Mon, 11 Dec 2023

Washington DC [US], October 3 (ANI): Researchers at the University of Waterloo have discovered a potential answer to this ongoing problem. Researchers discovered that using an electronic questionnaire at the time of appointment booking for seasonal influenza or COVID-19 immunisations is a rapid and effective way to identify people in Ontario who are willing to get additional life-saving vaccines.

The study was published in the Canadian Pharmacists Journal.

The most prevalent sexually transmitted infection is HPV or human papillomavirus. It is also the most common cause of cervical cancer. According to the Canadian Cancer Society, about 1,400 Canadian women are impacted each year, with nearly 400 deaths. It is fully preventable with the HPV vaccine, yet many people are unvaccinated.

"This is a massive opportunity for policymakers to focus on vaccine campaigns to reach more patients," said Dr. Wasem Alsabbagh, associate professor at the University of Waterloo School of Pharmacy. Questions were embedded into MedEssist, a platform many pharmacists use for scheduling vaccination appointments, to reveal if individuals booking for their flu or COVID-19 vaccines are also eligible for HPV or shingles vaccines and their willingness to discuss these vaccines with their pharmacist.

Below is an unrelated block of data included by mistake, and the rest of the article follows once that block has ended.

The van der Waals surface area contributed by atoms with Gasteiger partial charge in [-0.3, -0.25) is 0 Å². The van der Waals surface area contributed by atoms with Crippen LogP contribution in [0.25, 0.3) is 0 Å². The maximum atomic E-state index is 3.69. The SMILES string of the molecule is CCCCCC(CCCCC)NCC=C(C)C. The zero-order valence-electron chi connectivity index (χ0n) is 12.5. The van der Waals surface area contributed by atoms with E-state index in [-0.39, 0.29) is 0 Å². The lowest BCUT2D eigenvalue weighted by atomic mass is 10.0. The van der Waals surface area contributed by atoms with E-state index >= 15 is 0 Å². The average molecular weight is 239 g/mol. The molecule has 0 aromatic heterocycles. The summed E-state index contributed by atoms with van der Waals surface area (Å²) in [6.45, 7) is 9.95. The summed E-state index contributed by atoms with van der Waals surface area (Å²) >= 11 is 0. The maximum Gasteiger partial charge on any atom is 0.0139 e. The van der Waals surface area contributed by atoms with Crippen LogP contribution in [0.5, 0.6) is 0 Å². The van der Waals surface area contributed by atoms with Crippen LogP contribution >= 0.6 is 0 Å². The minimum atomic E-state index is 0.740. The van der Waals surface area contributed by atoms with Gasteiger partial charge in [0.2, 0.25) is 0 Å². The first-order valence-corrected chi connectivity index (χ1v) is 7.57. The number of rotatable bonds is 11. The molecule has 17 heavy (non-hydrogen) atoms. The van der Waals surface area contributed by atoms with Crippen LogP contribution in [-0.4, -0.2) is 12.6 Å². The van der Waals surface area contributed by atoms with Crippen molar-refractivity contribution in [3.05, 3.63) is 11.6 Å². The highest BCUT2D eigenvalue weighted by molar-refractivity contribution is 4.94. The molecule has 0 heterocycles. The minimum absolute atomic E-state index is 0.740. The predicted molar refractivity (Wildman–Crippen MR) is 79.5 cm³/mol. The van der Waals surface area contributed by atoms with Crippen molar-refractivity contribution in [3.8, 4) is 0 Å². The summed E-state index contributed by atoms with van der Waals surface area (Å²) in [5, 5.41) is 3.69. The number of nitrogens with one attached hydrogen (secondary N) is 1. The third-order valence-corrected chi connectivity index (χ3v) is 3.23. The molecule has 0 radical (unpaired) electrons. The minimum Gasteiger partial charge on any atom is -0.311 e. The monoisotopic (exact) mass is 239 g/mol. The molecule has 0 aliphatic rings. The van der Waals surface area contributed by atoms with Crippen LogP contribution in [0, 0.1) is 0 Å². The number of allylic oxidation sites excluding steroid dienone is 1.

"During a time of prevalent misinformation, providing robust information through healthcare providers is essential," Alsabbagh said. "Pharmacists were at the front line during the pandemic and proved that they can talk to their patients, explain the importance of the vaccines, address their safety concerns and allow patients to make informed decisions."Currently, we know that around 60 per cent of people in Canada are vaccinated against HPV. However, the study revealed that of those booking their COVID-19 and influenza vaccine appointments, only 30 per cent were vaccinated against HPV. Overall, 20 per cent indicated they were willing to speak to a pharmacist to discuss any concerns they may have.

"Vaccination can save lives and prevent a lot of adverse clinical outcomes," Alsabbagh said. "This would not only prevent human suffering but also lead to significant savings in the health-care system." (ANI)

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